Recipes are something I typically steer clear of in my column, but I do like offering ideas about developing a recipe. I also like a bit of food trivia when the opportunity arises. Pineapples have an interesting effect on foods of which some people are unaware, and that is the degradation of proteins. That is because pineapples contain the enzyme bromelain, named after the bromeliad family of plants that include pineapples. If you choose to prepare skewers of meat and include fresh pineapple chunks, make sure to use them quickly, as opposed to storing them in the fridge the day before your big cookout. Bromelain acts to tenderize meat and will turn firm pieces of your favorite protein into mush. The same sort of thing can happen if you choose to add fresh pineapple juice to beer, except instead of making beer mushy it will destroy its foam stability.
I prefer adding fruit to beer instead of wort because the retention of fruity aromas and flavors is better. So if you want to brew a fruity, pineapple wheat beer consider using pasteurized pineapple juice or pineapple puree. A good time to add fruit is after primary fermentation is complete. One pound per gallon (0.45 kg per 4 L) is a good starting point for a beer with reasonable fruitiness. If yeast is still active when the fruit is added, the fruit sugars will quickly be consumed and the perception of fruitiness drops off. If you simply want to drink a homebrew with a nice pineapple kick, there is nothing wrong in my book with adding the pineapple to your beer when it is served.
Coconut is an ingredient that is gaining popularity in brewing, largely because of the success of certain beers like Kona’s Coconut Porter. The best way to use coconut seems to be by adding toasted shreds to wort at the end of the boil or by adding the toasted shreds to beer at the end of fermentation like a dry hop addition. The usage rate for a nice hint of coconut in the nose and mouth is 1⁄4 to 1⁄2 pound per gallon (0.1 to 0.23 kg per 4 L). Toasting coconut is similar to roasting malt — the longer and hotter the toast, the darker and more intense the flavors. The bottom line is to keep an eye on what is happening in the oven and control the process.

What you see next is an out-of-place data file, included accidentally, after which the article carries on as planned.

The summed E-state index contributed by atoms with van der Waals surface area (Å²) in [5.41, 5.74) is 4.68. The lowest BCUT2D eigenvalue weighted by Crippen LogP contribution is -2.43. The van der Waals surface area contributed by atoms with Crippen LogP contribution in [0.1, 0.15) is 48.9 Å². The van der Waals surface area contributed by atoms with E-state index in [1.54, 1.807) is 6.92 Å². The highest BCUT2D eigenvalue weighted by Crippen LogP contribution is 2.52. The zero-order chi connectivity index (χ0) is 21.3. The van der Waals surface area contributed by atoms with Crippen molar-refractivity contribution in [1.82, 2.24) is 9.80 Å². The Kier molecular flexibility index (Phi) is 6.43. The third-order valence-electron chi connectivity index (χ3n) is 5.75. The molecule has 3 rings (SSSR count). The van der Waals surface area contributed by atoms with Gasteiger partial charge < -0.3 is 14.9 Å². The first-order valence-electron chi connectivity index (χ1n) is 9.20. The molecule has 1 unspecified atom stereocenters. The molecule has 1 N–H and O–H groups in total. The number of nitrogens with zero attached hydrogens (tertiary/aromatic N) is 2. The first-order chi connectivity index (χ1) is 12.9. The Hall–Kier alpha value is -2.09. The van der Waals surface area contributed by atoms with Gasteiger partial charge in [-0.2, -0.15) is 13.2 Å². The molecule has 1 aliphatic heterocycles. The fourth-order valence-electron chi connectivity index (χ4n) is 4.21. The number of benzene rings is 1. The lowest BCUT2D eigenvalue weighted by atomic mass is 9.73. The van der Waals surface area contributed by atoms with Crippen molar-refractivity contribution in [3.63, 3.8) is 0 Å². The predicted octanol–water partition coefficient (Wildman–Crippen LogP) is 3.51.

Light beer brewing is not something most homebrewers admit to thinking about, let alone admit to having actually done! That’s why my groundbreaking, tongue-in-cheek article in the March 2001 issue about using Beano® as a brewing aid for light beer was written as a gaff. I think only the thickest skinned brewers understood the beauty of the method and actually tried it. Not long ago, light beer was synonymous with very pale, very delicately flavored lagers with low caloric content and not much alcohol. These types of light beers are easy to make fun of and I am sure most of us have chuckled about how light beer is similar to sex in a canoe. The truth is that brewing super clean, super light beer at home is among the most difficult things to do and not the type of thing that new brewers typically want to attempt.
What you may find fun to brew at home is the nebulous style called session IPA. These beers have many of the attributes of light beer, such as lower alcohol, lower caloric content, drinkability and refreshing character, along with the more interesting flavor notes associated with today’s hoppy ales. I suggest doing a bit of reading related to this style (start with the story in the November 2014 issue of BYO), seek out some fun new aroma hop varieties to play with and brew some batches in preparation for spring.